The story develops around drugs and money, and the subsequent actions based on a desire for each, but thankfully, plot only half matters this time around, while character and mood strike a delightful, nihilistic balance. None of these events matter, except to those that have to endure them, and for once, such insularity works to illuminate a larger world. Not all of us will come across a desert full of dead bodies, broken glass, bullet casings, and suitcases full of money, but without exception, we’ll all face tough decisions that, even with the passage of time, will seem to highlight our errors. Funny, then, that Llewelyn Moss (Josh Brolin) will have his entire life turn not on the momentary greed that overwhelms good sense, but the overture of decency that sparks the downward spiral. For though Moss makes a wrong turn when he steals the money from the crime scene, he likely would have gotten away with it had he not returned later to bring water to a dying man (who is at last dead when Moss returns). By finding a sliver of humanity amidst grisly mayhem, he is punished, as his pursuer, one Anton Chigurh (Javier Bardem), is provided the opportunity to lift Moss’ VIN from his empty truck. Without this, the identity of the thief would have gone undiscovered, at least until he could have left Texas behind for good. While the money was rigged with a transponder, it was only the kind that bleeped when the object was nearby. With Moss leaving a trail of dust, Chigurh would have had one hell of a time choosing the right direction in which to follow. It is this bleak, pessimistic worldview — where even the smallest gesture of human kindness means death — that keeps the spirit of the picture alive when it most needs it. Happy endings are for fairy tales.


As for Chigurh, a study in moral bankruptcy if ever there was one, his relentless pursuit of Moss produces a great deal of tension, even if we know damn well what he’ll leave in his wake. He kills, or spares, his victims seemingly without thought; using his weapons (including a cattle stun gun) as more controlled extensions of an unchecked personality. He blows out locks with compressed air, enters rooms, and fires with almost robotic precision, and it is precisely this aura of the unstoppable that so confuses men like Sheriff Bell. All this for a bit of money? Sure, $2 million is more than a bit, and quite enough to change a life, but Chigurh doesn’t strike me as the sort of man who could enjoy a nice meal, let alone the luxury afforded by a shitload of cash. Perhaps that’s what so irks the Bells of the world; that a man like Chigurh doesn’t actually require a conventional motivation, and is using any available excuse to send business the mortician’s way. It’s entirely possible, as with his first onscreen murder of a hapless deputy. While wrestling on the floor, handcuffs digging into the doomed man’s neck, Chigurh is calm, almost serene, and with death comes an orgasmic relief likely not duplicated in any other realm of the man’s life. Take a later scene with Moss’ wife, who pleads, “You don’t have to do this.” Incredulous, Chigurh mocks the very idea that this would be anyone’s reaction, even if it happens to be the most common one he hears. The way he puts it, it’s almost as if the victims are to blame for their own deaths. Given this very narrow context, he’s not altogether incorrect.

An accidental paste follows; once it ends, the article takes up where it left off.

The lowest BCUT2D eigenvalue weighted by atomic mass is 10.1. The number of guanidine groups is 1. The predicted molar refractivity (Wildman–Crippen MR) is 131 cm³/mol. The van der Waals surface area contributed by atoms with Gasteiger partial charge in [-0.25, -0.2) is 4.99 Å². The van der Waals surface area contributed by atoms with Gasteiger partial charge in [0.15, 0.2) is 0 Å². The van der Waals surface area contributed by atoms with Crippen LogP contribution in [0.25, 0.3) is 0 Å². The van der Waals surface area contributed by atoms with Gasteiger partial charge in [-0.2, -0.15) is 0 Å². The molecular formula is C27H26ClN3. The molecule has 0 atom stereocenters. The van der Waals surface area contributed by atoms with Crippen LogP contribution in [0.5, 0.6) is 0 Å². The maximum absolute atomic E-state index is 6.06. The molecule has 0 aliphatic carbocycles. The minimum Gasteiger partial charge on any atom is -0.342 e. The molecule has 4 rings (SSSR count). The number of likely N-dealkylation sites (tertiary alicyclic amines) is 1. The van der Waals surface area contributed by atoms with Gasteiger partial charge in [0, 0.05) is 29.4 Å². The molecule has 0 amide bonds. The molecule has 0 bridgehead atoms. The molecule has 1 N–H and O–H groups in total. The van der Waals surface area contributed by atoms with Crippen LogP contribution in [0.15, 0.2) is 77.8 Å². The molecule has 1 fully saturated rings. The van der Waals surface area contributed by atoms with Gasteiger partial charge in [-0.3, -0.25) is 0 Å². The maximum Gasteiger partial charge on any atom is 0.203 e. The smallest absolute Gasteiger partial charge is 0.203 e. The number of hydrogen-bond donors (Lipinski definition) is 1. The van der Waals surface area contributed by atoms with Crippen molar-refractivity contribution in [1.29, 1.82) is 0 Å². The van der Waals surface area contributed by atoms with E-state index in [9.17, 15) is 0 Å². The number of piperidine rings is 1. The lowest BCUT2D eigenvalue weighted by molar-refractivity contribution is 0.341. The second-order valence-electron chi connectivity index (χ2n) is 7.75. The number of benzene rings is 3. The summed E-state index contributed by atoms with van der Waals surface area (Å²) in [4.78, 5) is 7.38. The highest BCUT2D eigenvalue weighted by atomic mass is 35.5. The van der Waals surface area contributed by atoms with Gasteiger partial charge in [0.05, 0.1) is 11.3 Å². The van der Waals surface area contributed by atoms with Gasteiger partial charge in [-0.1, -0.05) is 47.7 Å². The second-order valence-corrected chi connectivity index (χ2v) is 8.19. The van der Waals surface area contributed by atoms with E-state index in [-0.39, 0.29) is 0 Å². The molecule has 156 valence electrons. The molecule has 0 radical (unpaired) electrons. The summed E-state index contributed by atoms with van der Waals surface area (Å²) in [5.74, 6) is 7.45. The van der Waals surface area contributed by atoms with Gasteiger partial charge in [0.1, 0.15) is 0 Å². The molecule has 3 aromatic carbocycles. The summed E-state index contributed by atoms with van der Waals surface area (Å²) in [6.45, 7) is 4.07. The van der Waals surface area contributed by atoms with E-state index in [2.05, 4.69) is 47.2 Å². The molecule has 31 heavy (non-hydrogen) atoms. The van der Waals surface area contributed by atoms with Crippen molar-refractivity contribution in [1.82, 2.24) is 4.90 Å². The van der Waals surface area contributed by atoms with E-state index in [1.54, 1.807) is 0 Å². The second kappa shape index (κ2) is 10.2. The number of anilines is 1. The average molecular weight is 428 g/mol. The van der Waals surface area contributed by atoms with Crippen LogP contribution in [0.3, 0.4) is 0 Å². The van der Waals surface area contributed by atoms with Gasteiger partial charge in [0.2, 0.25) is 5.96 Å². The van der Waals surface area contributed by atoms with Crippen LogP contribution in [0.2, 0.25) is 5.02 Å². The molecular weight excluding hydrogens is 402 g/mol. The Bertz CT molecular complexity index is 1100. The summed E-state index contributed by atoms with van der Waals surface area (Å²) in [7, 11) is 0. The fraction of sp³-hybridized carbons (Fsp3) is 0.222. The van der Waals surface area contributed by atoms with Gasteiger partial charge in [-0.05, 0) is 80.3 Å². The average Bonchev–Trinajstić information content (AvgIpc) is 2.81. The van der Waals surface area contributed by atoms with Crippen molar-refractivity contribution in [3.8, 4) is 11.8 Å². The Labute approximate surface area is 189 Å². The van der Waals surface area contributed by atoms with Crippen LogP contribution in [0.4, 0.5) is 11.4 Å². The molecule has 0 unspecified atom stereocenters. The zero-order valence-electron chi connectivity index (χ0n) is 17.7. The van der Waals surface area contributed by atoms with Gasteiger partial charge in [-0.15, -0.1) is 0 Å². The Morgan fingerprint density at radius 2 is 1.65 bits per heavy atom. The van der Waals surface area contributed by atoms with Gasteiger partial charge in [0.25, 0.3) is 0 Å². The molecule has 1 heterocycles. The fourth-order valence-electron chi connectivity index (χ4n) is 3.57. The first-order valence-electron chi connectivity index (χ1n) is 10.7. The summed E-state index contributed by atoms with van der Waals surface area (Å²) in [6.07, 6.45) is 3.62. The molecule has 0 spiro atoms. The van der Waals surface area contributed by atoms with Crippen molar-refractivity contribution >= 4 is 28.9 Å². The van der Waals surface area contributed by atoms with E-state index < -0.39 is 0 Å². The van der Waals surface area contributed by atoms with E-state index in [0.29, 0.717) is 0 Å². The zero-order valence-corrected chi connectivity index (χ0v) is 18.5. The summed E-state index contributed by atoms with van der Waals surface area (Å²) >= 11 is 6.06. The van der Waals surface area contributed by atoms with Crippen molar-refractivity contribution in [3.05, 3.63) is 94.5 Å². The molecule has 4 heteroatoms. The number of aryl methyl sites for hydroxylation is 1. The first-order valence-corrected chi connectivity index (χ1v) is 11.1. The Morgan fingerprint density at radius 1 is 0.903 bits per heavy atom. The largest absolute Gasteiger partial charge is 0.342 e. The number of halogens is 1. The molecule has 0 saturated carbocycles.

Sure, some of No Country for Old Men smells familiar, or even obligatory, and it’s not stretching credibility to suggest that we’ve outgrown the need for any further stories involving the drug trade, but like all movies that grow with time, the particulars often mistakenly overshadow the bigger picture. This is no more a cops and robbers tale than Crime and Punishment, and it would be a fatal error to express any real concern for the final act’s ambiguity. Some have called the resolution confusing, baffling, even infuriating, but it’s unlikely it could have ended any other way, as Sheriff Bell’s final act of impotence (or willing surrender) is telegraphed by the opening monologue, and is, in fact, the only option available to him. This is a man no longer willing to die for a cause, especially in light of life’s unfavorably blurred lines. When he says, “…I think once you stop hearin’ sir and madam the rest is soon to follow,” it’s more than some fogey railing against the “kids today.” After all, small, seemingly insignificant rejections of civility coarsen the culture over time, eventually leading to open hostility. True, manners can often mask a deeper rejection of morality (think of “Southern hospitality” amidst slavery and segregation), but on a philosophical level, knowing how to talk to each other often allows for a rejection of the very violence Bell and his kind can no longer fathom. Though the story takes place in the West Texas of 1980, it need not be bound by places and dates to conclude that we’ve run out of a need for heroes. As Leonard Cohen once said, “Everybody knows that the dice are loaded, Everybody rolls with their fingers crossed…Everybody knows that the war is over, Everybody knows that the good guys lost.” All welcome the dismal tide.